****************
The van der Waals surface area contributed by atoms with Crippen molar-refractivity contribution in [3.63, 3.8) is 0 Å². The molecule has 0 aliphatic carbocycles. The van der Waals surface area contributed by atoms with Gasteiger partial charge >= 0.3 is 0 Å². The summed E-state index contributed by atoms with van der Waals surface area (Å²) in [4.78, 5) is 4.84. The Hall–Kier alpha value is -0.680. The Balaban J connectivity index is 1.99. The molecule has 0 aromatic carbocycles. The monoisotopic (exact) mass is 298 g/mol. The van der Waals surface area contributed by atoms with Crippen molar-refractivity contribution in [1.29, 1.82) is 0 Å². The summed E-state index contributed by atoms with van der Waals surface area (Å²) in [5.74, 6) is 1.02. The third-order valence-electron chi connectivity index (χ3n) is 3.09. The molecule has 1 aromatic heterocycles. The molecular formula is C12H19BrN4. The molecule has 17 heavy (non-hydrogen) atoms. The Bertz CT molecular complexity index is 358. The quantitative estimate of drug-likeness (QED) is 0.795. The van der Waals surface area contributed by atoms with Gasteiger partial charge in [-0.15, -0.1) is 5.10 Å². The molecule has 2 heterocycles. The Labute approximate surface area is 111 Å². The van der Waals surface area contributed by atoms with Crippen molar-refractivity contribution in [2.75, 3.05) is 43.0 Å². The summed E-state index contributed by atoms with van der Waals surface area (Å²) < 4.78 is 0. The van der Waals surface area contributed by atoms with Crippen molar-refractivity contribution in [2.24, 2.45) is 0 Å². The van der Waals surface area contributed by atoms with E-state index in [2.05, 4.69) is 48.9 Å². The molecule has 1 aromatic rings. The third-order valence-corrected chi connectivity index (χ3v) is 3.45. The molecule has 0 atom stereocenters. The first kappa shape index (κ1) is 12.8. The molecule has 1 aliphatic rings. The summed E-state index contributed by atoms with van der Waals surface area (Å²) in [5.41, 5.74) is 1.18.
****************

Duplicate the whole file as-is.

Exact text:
The van der Waals surface area contributed by atoms with Crippen molar-refractivity contribution in [3.63, 3.8) is 0 Å². The molecule has 0 aliphatic carbocycles. The van der Waals surface area contributed by atoms with Gasteiger partial charge >= 0.3 is 0 Å². The summed E-state index contributed by atoms with van der Waals surface area (Å²) in [4.78, 5) is 4.84. The Hall–Kier alpha value is -0.680. The Balaban J connectivity index is 1.99. The molecule has 0 aromatic carbocycles. The monoisotopic (exact) mass is 298 g/mol. The van der Waals surface area contributed by atoms with Crippen molar-refractivity contribution in [1.29, 1.82) is 0 Å². The summed E-state index contributed by atoms with van der Waals surface area (Å²) in [5.74, 6) is 1.02. The third-order valence-electron chi connectivity index (χ3n) is 3.09. The molecule has 1 aromatic heterocycles. The molecular formula is C12H19BrN4. The molecule has 17 heavy (non-hydrogen) atoms. The Bertz CT molecular complexity index is 358. The quantitative estimate of drug-likeness (QED) is 0.795. The van der Waals surface area contributed by atoms with Gasteiger partial charge in [-0.15, -0.1) is 5.10 Å². The molecule has 2 heterocycles. The Labute approximate surface area is 111 Å². The van der Waals surface area contributed by atoms with Crippen molar-refractivity contribution in [2.75, 3.05) is 43.0 Å². The summed E-state index contributed by atoms with van der Waals surface area (Å²) < 4.78 is 0. The van der Waals surface area contributed by atoms with Crippen molar-refractivity contribution in [2.24, 2.45) is 0 Å². The van der Waals surface area contributed by atoms with E-state index in [2.05, 4.69) is 48.9 Å². The molecule has 1 aromatic rings. The third-order valence-corrected chi connectivity index (χ3v) is 3.45. The molecule has 0 atom stereocenters. The first kappa shape index (κ1) is 12.8. The molecule has 1 aliphatic rings. The summed E-state index contributed by atoms with van der Waals surface area (Å²) in [5.41, 5.74) is 1.18.